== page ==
Study: Crime increased after closing of LA medical marijuana dispensaries

Many critics of drug legalization worry that lifting the prohibition on illegal drugs like marijuana will increase crime and make our streets less safe. A recent study released this month, however, indicates that just the opposite might be true. Counter-intuitively, stricter drug policies might actually lead to an increase in crime.

The study, conducted by the prestigious nonprofit, RAND Corp. found “that when hundreds of medical marijuana dispensaries were closed last year in Los Angeles crime rates rose in surrounding neighborhoods.” This calls into question the notion that medical marijuana dispensaries are magnets for crime, or that the legal and regulated sale of the plant and products made from it lead to an increase in criminal activity.

The study’s methodology was to review crime reports for the ten days leading up to the mass closing of Los Angeles area dispensaries last summer, and the ten days following the closings. Compared to dispensaries that remained open, the study found that there was a sixty percent increase in crime within three blocks of the ones that closed. Mireille Jacobson, a RAND senior economist and the study’s lead author concludes:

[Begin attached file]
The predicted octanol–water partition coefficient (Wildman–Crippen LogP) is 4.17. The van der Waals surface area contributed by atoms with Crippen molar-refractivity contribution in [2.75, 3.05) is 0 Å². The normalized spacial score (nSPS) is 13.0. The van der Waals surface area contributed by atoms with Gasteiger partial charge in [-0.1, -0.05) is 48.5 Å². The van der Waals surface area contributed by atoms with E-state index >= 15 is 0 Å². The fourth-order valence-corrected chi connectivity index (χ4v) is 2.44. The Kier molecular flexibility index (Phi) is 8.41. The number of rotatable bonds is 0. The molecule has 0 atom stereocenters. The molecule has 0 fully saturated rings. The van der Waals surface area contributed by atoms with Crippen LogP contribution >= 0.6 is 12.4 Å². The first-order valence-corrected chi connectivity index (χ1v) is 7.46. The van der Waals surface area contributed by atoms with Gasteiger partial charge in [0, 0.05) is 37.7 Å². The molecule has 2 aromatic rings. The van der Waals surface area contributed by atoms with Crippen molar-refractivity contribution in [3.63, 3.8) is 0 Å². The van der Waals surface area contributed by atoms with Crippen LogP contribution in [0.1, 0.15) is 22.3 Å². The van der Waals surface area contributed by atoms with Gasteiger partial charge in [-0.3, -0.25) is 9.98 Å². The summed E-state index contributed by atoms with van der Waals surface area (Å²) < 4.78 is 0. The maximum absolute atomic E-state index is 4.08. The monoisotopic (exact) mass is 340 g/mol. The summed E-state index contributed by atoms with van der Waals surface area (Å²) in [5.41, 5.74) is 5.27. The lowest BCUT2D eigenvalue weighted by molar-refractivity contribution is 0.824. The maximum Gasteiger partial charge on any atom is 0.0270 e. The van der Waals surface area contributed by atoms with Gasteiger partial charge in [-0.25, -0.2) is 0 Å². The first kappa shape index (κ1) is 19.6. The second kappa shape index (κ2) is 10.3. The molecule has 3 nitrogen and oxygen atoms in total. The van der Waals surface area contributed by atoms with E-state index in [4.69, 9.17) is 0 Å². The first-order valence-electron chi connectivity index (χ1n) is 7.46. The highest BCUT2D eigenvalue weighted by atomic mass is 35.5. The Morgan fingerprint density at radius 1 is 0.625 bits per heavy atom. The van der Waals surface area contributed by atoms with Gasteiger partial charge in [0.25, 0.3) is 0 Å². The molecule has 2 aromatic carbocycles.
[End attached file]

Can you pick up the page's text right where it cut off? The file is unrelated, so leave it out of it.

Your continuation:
“If medical marijuana dispensaries are causing crime, then there should be a drop in crime when they close. Individual dispensaries may attract crime or create a neighborhood nuisance, but we found no evidence that medical marijuana dispensaries in general cause crime to rise.”

Crime was one of the reasons cited by the city council in passing an ordinance to severely curtail the activities of medical marijuana dispensaries, causing many of them to close down. The new study calls that reason into question, though it shouldn’t be interpreted as proof that legal drug activity doesn’t attract crime. Correlation, of course, does not necessarily prove causation, and the relatively short period of time reviewed in the study makes it more likely that outliers, coincidences, and other factors might be responsible for the higher crime rates, not necessarily the mere absence of medicial marijauna dispensaries.

Still, the study does shed doubt on the notion that legalizing the market for illegal drugs like marijuana will lead to an increase in crime. It just might not be that simple, and if it is, the results of this RAND study would certainly be puzzling and would demand further inquiry. In the end, both sides may have to admit the issue is more complicated than either side would like it to be.